Going to Print With Rick Trembles

Aug 24, 2020 by


*Insert Trumpet Fanfare Here* cause we’ve got another deal to announce!

In April 2021, we’ll be releasing an exciting collection of autobiographical work by Montreal punk legend and alternative cartoonist Rick Trembles called Represented Immobilized.

Featuring schoolyard scuffles, seedy matinees, and run-ins with inept riot cops, Represented Immobilized is an unflinching look at Rick Trembles early years in Montreal, through his own smudged lenses.

Most of the strips collected in Represented Immobilized were originally published in the influential Montreal zine Fish Piss, but the book will also contain other autobiographical work from Trembles over his active 40 years.





3 Questions with Rick Trembles 

1. This collection started to come together as you were going through belongings from your childhood. What object triggered the strongest memories for you?

It started in the mid-1990’s when I moved in with a Montreal zine publisher who happened to want some content from me. It was right after my midnight move away from a crumbling apartment which made me have to temporarily store most of my stuff in my parents’ basement until I could find another decent place. After settling in with my new roommate I gradually brought all my childhood belongings back, bit by bit, which started triggering memories from my past. Wading through all the unpublished comics I’d drawn since I was a kid probably got me reminiscing, but just the process itself of moving my things from the house I grew up in had to have done some triggering too, especially the repeated encounters with my parents. Can parents be considered an “object”?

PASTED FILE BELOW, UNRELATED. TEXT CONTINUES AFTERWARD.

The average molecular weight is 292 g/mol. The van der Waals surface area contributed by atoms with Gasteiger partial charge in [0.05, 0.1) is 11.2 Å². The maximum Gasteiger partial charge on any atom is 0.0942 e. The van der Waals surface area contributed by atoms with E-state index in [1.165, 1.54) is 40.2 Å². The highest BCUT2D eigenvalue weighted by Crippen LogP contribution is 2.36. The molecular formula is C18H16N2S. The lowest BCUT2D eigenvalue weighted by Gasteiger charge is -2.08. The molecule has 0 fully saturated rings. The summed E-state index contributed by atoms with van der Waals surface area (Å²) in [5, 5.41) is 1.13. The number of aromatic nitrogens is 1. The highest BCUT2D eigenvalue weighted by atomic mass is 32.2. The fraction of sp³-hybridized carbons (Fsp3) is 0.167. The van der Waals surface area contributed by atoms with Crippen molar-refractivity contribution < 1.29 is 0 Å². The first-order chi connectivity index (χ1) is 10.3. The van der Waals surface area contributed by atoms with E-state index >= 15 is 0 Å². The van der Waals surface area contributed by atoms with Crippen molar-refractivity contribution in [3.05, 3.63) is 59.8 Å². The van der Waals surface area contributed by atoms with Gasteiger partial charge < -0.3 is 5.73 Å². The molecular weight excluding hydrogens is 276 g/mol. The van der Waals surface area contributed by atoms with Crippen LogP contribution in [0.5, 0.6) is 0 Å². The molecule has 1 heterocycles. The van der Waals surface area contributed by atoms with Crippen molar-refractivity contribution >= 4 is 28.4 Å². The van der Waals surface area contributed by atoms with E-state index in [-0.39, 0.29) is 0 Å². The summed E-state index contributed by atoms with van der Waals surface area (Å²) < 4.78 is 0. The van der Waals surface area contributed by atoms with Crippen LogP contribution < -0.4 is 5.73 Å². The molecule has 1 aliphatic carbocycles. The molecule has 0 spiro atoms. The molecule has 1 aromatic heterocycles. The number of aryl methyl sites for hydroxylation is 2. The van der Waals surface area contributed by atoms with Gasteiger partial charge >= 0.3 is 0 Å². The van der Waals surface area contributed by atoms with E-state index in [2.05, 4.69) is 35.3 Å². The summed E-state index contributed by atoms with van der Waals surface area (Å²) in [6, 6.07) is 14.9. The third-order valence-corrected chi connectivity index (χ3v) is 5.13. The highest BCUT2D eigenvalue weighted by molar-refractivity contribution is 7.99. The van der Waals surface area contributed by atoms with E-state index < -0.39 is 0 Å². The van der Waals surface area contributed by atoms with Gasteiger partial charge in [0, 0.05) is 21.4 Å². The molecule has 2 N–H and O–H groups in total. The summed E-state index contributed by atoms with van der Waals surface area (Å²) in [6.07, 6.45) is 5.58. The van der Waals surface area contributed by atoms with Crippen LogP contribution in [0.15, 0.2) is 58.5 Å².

2. You mentioned that this collection was created (in part) to preserve memories. What was the most challenging part of this process?

I was worried about these reminiscences fading from memory as time wore on so I took the opportunity to document them before they vanished. One of my last entries in this series questioned the nature of selective memory, why certain inanities from one’s past might resonate more than others and why, no matter how hard you try, there’s no guarantee you can deliberately instigate an event in your life in the present to pass the test of time as worthy of recollecting years down the line, hence the title of the book “Represented Immobilized.”

3. Montreal has a comics culture all its own. How does living in Montreal influence your work? How has that influence shifted over the years?

At the very beginning, I felt on my own since comics were dismissed by most people & certainly not encouraged as a career move. In the 1970’s I was publishing DIY zines in high school, one of which included an early Chester Brown piece. The mere fact that other cartoonists around my age existed nearby was enough to sustain me. When punk rock began, along with it came DIY fanzines which I jumped on since I identified as a “first-wave punker.” Early punk & post-punk was very forgiving when it came to unpolished form. It encouraged experimentation, whether with its music or other media (like comics). By the 1990’s, during Montreal’s “alternative comics explosion,” being surrounded by like-minded self-publishing local cartoonists continued to sustain me & much collaborating & cross-pollination came about. By the 2000’s things began to splinter & now I find myself pretty much on my own again, however no less productive.

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